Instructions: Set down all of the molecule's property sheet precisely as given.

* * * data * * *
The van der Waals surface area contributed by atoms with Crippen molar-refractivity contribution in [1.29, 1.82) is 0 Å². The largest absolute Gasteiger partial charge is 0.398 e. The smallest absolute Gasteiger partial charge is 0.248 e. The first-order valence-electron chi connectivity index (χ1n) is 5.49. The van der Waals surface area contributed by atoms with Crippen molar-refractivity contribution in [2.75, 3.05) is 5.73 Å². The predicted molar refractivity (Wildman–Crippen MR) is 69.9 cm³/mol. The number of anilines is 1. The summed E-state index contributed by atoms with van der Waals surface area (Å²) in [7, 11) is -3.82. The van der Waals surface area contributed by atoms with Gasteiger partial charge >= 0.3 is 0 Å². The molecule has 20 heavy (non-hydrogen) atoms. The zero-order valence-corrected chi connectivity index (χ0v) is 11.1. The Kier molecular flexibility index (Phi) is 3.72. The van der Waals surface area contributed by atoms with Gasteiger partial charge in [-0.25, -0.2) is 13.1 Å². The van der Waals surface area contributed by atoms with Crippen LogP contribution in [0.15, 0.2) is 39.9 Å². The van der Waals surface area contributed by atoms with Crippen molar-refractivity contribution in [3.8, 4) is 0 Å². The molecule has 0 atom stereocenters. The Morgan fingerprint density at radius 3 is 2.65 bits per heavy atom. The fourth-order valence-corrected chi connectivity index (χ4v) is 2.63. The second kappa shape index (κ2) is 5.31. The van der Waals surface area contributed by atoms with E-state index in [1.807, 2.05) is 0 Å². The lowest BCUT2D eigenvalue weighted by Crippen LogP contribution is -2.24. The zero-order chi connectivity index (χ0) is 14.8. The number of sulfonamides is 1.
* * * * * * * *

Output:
The van der Waals surface area contributed by atoms with Crippen molar-refractivity contribution in [1.29, 1.82) is 0 Å². The largest absolute Gasteiger partial charge is 0.398 e. The smallest absolute Gasteiger partial charge is 0.248 e. The first-order valence-electron chi connectivity index (χ1n) is 5.49. The van der Waals surface area contributed by atoms with Crippen molar-refractivity contribution in [2.75, 3.05) is 5.73 Å². The predicted molar refractivity (Wildman–Crippen MR) is 69.9 cm³/mol. The number of anilines is 1. The summed E-state index contributed by atoms with van der Waals surface area (Å²) in [7, 11) is -3.82. The van der Waals surface area contributed by atoms with Gasteiger partial charge >= 0.3 is 0 Å². The molecule has 20 heavy (non-hydrogen) atoms. The zero-order valence-corrected chi connectivity index (χ0v) is 11.1. The Kier molecular flexibility index (Phi) is 3.72. The van der Waals surface area contributed by atoms with Gasteiger partial charge in [-0.25, -0.2) is 13.1 Å². The van der Waals surface area contributed by atoms with Crippen LogP contribution in [0.15, 0.2) is 39.9 Å². The van der Waals surface area contributed by atoms with Crippen molar-refractivity contribution in [3.8, 4) is 0 Å². The molecule has 0 atom stereocenters. The Morgan fingerprint density at radius 3 is 2.65 bits per heavy atom. The fourth-order valence-corrected chi connectivity index (χ4v) is 2.63. The second kappa shape index (κ2) is 5.31. The van der Waals surface area contributed by atoms with E-state index in [1.807, 2.05) is 0 Å². The lowest BCUT2D eigenvalue weighted by Crippen LogP contribution is -2.24. The zero-order chi connectivity index (χ0) is 14.8. The number of sulfonamides is 1.